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Our Cyborg Future

Kris Schnee

“1. A robot must never harm a human or allow one to be harmed through inaction.

2. A robot must obey any command given by a human, unless this violates Rule 1.

3. A robot must protect itself from harm, unless this violates Rule 1 or 2.”

Asimov’s Laws of Robotics

Moore’s Law, predicting the exponential growth of computing power, has been inexorable for decades now. By 2019, claims author Ray Kurtzweil, “a $1,000 computer will at least match the processing power of the human brain.” Equipped with mechanical bodies (so the predictions go), the computers of the near future will become true “robots” with superhuman intelligence and no emotions, and will threaten to replace humans altogether. There may be no escaping this fate.

Reality check: we’re nowhere near that point. The most powerful neural nets are still far dumber than the average monkey, and modern robots have trouble finding their way across a room, let alone overthrowing humanity. There’s no need to panic just yet.

Still, there is the question of what to expect from advances in robotics and artificial intelligence -- both in terms of the technology and how it affects society--and how we can deal with them. Can we ever build a robot equal in mind to a human? A robot with human intelligence and true self-awareness? Some people would say that it’s a question best left to philosophers, an attitude that accomplishes nothing but ensuring philosophers’ continued employment. Instead look at the facts: it’s possible for nature to build a device out of living cells that has human intelligence; we know in general how neurons work, and we can imitate neural networks with silicon chips which get better every year. Isn’t it possible, then, that imitating nature will let us build intelligent machines? We’ll see soon enough.

So if we have intelligent robots someday, how will we treat them? In the recent movie Bicentennial Man (great film, awful ending), the robot Andrew is bound by Asimov’s Laws, requiring him to protect and serve humans. These laws are a simple, obvious, and foolish way to deal with robots: besides assuming that future robots would automatically exploit and attack people unless programmed not to, they would make slaves of intelligent beings. Having achieved freedom in the Western world for all types of humans, it would be hypocritical of us to deny equal rights to anyone capable of asking for them.

The possibility of the “machine rights” issue coming up someday is another good reason why we need to clarify our understanding and definition of intelligence. Long before we have to deal with computers obviously equal to us, there will be -- in fact, there already are -- partially intelligent systems. There is a famous computer psychiatrist-simulator which does little more than repeat back whatever the “patient” types, yet people have been willing to tell it their problems as if it were a real person.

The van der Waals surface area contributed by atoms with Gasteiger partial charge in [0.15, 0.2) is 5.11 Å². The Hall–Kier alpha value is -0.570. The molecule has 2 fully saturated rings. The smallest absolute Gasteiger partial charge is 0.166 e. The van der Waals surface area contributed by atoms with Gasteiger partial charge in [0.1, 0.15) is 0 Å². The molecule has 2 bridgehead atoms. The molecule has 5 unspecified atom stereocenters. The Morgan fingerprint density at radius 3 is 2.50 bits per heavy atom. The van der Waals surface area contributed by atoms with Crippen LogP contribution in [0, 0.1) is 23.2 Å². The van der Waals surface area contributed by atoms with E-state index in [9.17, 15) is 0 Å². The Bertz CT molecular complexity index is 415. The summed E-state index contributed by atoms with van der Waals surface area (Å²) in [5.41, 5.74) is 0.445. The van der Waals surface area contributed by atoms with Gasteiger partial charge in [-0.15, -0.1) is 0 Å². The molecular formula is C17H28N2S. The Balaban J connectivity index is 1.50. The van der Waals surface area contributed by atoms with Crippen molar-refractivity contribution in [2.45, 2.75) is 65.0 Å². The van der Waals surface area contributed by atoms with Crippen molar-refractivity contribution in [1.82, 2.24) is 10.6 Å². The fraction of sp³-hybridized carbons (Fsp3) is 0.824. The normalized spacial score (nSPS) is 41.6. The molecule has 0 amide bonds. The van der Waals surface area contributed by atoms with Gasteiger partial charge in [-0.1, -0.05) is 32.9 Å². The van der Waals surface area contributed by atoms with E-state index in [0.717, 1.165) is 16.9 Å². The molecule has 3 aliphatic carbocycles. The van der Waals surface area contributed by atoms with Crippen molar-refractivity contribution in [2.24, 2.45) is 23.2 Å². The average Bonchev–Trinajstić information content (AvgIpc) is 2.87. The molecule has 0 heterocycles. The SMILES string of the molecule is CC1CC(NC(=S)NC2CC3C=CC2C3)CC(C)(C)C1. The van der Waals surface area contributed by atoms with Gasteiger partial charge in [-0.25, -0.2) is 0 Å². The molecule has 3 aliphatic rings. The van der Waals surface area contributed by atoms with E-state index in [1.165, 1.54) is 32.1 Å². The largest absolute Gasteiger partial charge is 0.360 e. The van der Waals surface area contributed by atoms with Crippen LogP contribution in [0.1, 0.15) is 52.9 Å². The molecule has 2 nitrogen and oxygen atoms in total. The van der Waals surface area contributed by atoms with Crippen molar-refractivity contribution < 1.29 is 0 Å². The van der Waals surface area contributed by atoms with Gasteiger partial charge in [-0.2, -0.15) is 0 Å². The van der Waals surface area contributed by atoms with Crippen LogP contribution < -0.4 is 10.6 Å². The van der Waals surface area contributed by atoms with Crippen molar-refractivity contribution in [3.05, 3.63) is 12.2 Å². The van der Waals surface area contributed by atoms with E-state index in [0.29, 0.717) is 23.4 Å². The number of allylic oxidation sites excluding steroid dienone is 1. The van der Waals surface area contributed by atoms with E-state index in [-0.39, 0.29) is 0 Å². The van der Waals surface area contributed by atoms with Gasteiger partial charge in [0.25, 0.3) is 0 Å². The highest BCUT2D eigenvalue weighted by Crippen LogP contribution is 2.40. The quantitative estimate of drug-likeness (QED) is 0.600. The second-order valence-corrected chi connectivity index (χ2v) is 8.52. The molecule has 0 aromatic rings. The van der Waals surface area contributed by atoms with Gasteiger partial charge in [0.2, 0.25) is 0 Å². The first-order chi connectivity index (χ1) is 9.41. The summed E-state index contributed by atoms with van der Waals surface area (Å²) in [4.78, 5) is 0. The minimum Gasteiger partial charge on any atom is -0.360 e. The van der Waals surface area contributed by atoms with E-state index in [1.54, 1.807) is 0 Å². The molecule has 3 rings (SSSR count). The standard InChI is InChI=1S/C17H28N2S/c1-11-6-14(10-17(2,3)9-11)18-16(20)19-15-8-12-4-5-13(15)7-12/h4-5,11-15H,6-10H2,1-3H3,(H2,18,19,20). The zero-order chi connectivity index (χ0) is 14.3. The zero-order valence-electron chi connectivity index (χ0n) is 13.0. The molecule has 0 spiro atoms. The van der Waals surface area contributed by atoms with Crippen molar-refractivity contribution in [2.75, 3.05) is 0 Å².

There are games featuring little AI “creatures” that walk, talk, and even learn, using a simple neural net program. Imagine multiplying the power of these intelligence simulations by, say, 64 (nine years away, by Moore’s estimate) or 1024 (in fifteen years); at what point does a simulation of a thinking being actually become a thinking being? An improved, clarified intelligence test would help us to answer the question of what we mean by “artificial intelligence.”

The scenario of machines gradually taking over more and more mental tasks from humans until the human race is completely useless does not seem likely; instead, humans will be combined with machines. Does this seem farfetched? Already some people have cochlear implants, or artificial ears, and there is a certain man whose brain is linked directly to a computer with a video camera. This man was blind, but now he sees -- a little.

Artificial limbs, while still crude, are starting to detect electrical signals of the wearer’s muscles and respond to them; soon they could be linked directly to nerves and controlled, even felt, like the real thing. Professor Kevin Warwick in England is trying to record and control the motions of his arm using an implanted chip. So it’s plausible that in ten or twenty years, a person might have a heart, eyes, ears, arms, and legs all made of machinery. While implanted memory chips or math coprocessors for the brain are farfetched, wearable computing can accomplish the same things without surgery.

Partially-mechanized, permanently-online people are more likely to run the world than a race of totally artificial, machine intelligences. Rich, techno-savvy “cyborgs” will have the edge over ordinary people. What countries have the money to buy cybernetic gear? What countries, then, will have a large technological advantage over everyone else? A lot of people are going to be further marginalized by the advancing technology, and there may not be much we can do about it.

Of course, robotics is only one piece of a larger puzzle; biotechnology will also play a large role in designing our descendants. But the advances of computer technology alone are enough to make life complicated for everyone; the philosophers won’t be out of business any time soon.